Teacher Candidates Make Substantial Educational and Financial Impacts Across Ohio

Even before they graduate, teacher candidates from public universities like Miami University are making Ohio a better place to live and learn.

According to a new report from the State University Education Deans (SUED), teacher candidates are helping to build healthier and more productive communities by ensuring that every Ohio child has access to a quality education.

student teaching as a part of the Urban Cohort programDuring the 2016-17 academic year, teacher candidates from 13 public colleges of education were placed in 514 public school districts in all 88 Ohio counties. Their involvement assisted in the academic development of Pre K-12 students who live in 84 towns, 195 suburban districts, 178 rural districts, and 47 city districts.

The 2018 SUED report also demonstrated the substantial statewide economic impact of teacher candidates.

The economic impact of public-university trained teacher candidates providing educational services in classrooms was $92.4 million, based on the quantity of field hours and median teacher salaries.

Michael E. DantleyMichael E. Dantley Michael E. Dantley, dean of Miami University’s College of Education, Health and Society and SUED member, said the report highlights the many important contributions that teacher candidates make.

“Clearly, teacher candidates are having an economic influence on the state of Ohio,” Dantley said. “To the point where Miami’s preservice teachers have a $12.4 million impact. That says a great deal. They are having the kind of influence that demonstrates that teachers are really contributing to the financial stability of Ohio and to the academic success of our students.”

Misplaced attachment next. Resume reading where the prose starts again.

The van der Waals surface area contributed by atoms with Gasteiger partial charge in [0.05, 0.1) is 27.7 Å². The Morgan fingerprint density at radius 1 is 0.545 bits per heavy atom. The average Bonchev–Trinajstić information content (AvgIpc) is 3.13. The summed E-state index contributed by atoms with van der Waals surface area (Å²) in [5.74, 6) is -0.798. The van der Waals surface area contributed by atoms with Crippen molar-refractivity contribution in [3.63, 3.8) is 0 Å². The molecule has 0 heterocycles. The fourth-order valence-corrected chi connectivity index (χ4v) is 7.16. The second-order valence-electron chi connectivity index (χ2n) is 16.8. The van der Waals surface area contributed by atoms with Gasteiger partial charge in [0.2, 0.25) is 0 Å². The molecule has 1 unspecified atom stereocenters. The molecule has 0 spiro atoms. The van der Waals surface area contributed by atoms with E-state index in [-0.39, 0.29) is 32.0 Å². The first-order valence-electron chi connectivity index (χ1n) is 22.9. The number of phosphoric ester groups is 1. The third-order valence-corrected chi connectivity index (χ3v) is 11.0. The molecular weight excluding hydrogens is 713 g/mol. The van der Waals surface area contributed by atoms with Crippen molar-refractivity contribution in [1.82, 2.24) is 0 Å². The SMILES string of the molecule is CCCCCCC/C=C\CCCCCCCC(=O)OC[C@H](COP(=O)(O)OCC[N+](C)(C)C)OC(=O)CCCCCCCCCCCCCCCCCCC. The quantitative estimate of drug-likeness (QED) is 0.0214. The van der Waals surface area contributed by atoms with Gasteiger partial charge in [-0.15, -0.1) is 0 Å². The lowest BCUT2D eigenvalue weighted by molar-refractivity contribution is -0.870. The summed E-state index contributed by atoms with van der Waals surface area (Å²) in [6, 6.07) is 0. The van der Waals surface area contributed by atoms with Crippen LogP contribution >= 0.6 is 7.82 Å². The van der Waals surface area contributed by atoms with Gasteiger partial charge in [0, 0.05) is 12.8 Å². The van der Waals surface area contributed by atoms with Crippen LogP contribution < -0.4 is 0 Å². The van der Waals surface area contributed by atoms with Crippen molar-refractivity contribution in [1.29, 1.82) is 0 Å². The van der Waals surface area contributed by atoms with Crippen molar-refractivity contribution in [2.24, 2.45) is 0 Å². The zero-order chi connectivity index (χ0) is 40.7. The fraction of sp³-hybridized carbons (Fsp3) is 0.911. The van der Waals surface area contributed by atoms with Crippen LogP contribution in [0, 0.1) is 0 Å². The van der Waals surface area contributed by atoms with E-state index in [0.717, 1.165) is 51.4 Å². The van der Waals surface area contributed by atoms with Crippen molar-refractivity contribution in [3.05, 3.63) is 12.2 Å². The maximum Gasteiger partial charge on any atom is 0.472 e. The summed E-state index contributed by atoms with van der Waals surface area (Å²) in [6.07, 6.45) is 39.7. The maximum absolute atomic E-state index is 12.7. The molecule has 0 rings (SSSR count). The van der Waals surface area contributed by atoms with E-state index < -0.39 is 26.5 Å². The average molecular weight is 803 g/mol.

As an association of deans from Ohio’s 13 public colleges of education, SUED ensures that high- quality teacher candidates are prepared for employment in schools, agencies, and other professional settings.

student teacher and students are looking at computer together“Working with future educators is mutually beneficial as we get to learn and grow from each other,” said Lori Michalec, a teacher in Tallmadge Local Schools and the 2015 Ohio Teacher of the Year. “I am always re-inspired by their enthusiasm and their innovation to new ideas.”

The association works with the Ohio Department of Education, the Ohio Department of Higher Education, Ohio’s private teacher preparation institutions, Pre K-12 school districts, and other educational entities, including the Ohio Legislature, which will continue to be a primary focus for SUED going forward.

“We are really stressing and emphasizing the dean’s voice in policy in Ohio,” Dantley said. “How can we work together with legislators to improve educator preparation programs? How can our voices contribute to how policies are being established in Columbus? That is one of the major things SUED is involved with and will be involved with next year.”